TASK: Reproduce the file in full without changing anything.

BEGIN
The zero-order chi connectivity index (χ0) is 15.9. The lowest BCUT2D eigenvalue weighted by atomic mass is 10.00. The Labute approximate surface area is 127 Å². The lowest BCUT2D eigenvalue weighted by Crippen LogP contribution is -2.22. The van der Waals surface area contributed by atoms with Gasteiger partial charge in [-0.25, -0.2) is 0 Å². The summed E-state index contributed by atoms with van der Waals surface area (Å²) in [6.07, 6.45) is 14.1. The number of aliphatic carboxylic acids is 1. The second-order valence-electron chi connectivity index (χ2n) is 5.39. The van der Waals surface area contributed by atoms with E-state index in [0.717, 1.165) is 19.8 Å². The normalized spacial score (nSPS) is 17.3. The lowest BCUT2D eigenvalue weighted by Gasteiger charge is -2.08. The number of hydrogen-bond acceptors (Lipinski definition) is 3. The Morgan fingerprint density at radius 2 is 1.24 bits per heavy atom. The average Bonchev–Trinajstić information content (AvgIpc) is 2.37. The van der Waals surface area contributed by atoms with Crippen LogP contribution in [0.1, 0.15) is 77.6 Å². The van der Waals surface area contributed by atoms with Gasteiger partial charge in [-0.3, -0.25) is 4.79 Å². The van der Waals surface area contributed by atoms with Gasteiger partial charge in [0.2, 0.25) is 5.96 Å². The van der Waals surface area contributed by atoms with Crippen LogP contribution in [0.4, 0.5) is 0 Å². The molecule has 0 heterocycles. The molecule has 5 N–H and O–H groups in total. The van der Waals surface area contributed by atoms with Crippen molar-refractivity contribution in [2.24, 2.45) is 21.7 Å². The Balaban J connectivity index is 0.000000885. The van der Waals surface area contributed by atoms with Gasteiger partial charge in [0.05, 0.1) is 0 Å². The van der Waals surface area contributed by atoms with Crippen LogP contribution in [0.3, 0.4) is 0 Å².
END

The zero-order chi connectivity index (χ0) is 15.9. The lowest BCUT2D eigenvalue weighted by atomic mass is 10.00. The Labute approximate surface area is 127 Å². The lowest BCUT2D eigenvalue weighted by Crippen LogP contribution is -2.22. The van der Waals surface area contributed by atoms with Gasteiger partial charge in [-0.25, -0.2) is 0 Å². The summed E-state index contributed by atoms with van der Waals surface area (Å²) in [6.07, 6.45) is 14.1. The number of aliphatic carboxylic acids is 1. The second-order valence-electron chi connectivity index (χ2n) is 5.39. The van der Waals surface area contributed by atoms with E-state index in [0.717, 1.165) is 19.8 Å². The normalized spacial score (nSPS) is 17.3. The lowest BCUT2D eigenvalue weighted by Gasteiger charge is -2.08. The number of hydrogen-bond acceptors (Lipinski definition) is 3. The Morgan fingerprint density at radius 2 is 1.24 bits per heavy atom. The average Bonchev–Trinajstić information content (AvgIpc) is 2.37. The van der Waals surface area contributed by atoms with Crippen LogP contribution in [0.1, 0.15) is 77.6 Å². The van der Waals surface area contributed by atoms with Gasteiger partial charge in [-0.3, -0.25) is 4.79 Å². The van der Waals surface area contributed by atoms with Gasteiger partial charge in [0.2, 0.25) is 5.96 Å². The van der Waals surface area contributed by atoms with Crippen LogP contribution in [0.4, 0.5) is 0 Å². The molecule has 0 heterocycles. The molecule has 5 N–H and O–H groups in total. The van der Waals surface area contributed by atoms with Crippen molar-refractivity contribution in [2.24, 2.45) is 21.7 Å². The Balaban J connectivity index is 0.000000885. The van der Waals surface area contributed by atoms with Gasteiger partial charge in [0.05, 0.1) is 0 Å². The van der Waals surface area contributed by atoms with Crippen LogP contribution in [0.3, 0.4) is 0 Å².